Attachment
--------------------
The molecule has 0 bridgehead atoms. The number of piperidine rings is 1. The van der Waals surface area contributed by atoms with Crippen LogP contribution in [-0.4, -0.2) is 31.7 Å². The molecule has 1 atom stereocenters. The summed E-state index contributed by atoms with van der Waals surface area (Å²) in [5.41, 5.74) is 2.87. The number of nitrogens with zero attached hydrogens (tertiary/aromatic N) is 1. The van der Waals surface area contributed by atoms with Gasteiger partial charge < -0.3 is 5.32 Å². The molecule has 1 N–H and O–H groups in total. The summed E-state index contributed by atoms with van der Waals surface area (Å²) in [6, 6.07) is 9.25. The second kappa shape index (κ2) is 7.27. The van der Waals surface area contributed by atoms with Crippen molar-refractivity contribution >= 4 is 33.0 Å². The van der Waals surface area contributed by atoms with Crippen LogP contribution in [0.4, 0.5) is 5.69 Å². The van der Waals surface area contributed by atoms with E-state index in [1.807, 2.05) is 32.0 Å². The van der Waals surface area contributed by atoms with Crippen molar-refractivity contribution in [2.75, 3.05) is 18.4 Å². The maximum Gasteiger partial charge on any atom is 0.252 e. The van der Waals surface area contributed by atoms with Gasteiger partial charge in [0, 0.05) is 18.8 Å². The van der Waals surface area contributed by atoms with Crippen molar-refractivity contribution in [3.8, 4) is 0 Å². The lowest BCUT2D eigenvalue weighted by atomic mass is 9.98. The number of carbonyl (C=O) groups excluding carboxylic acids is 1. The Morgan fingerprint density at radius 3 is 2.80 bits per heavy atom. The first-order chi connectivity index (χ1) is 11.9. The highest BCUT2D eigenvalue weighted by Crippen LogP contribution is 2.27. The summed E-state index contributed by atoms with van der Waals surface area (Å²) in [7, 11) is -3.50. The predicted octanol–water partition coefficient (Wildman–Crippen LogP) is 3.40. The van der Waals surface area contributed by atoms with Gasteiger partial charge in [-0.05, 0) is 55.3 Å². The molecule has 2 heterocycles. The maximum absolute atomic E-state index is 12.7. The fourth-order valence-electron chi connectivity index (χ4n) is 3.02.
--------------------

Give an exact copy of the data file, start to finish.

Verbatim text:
The molecule has 0 bridgehead atoms. The number of piperidine rings is 1. The van der Waals surface area contributed by atoms with Crippen LogP contribution in [-0.4, -0.2) is 31.7 Å². The molecule has 1 atom stereocenters. The summed E-state index contributed by atoms with van der Waals surface area (Å²) in [5.41, 5.74) is 2.87. The number of nitrogens with zero attached hydrogens (tertiary/aromatic N) is 1. The van der Waals surface area contributed by atoms with Gasteiger partial charge < -0.3 is 5.32 Å². The molecule has 1 N–H and O–H groups in total. The summed E-state index contributed by atoms with van der Waals surface area (Å²) in [6, 6.07) is 9.25. The second kappa shape index (κ2) is 7.27. The van der Waals surface area contributed by atoms with Crippen molar-refractivity contribution >= 4 is 33.0 Å². The van der Waals surface area contributed by atoms with Crippen LogP contribution in [0.4, 0.5) is 5.69 Å². The van der Waals surface area contributed by atoms with E-state index in [1.807, 2.05) is 32.0 Å². The van der Waals surface area contributed by atoms with Crippen molar-refractivity contribution in [2.75, 3.05) is 18.4 Å². The maximum Gasteiger partial charge on any atom is 0.252 e. The van der Waals surface area contributed by atoms with Gasteiger partial charge in [0, 0.05) is 18.8 Å². The van der Waals surface area contributed by atoms with Crippen molar-refractivity contribution in [3.8, 4) is 0 Å². The lowest BCUT2D eigenvalue weighted by atomic mass is 9.98. The number of carbonyl (C=O) groups excluding carboxylic acids is 1. The Morgan fingerprint density at radius 3 is 2.80 bits per heavy atom. The first-order chi connectivity index (χ1) is 11.9. The highest BCUT2D eigenvalue weighted by Crippen LogP contribution is 2.27. The summed E-state index contributed by atoms with van der Waals surface area (Å²) in [7, 11) is -3.50. The predicted octanol–water partition coefficient (Wildman–Crippen LogP) is 3.40. The van der Waals surface area contributed by atoms with Gasteiger partial charge in [-0.05, 0) is 55.3 Å². The molecule has 2 heterocycles. The maximum absolute atomic E-state index is 12.7. The fourth-order valence-electron chi connectivity index (χ4n) is 3.02.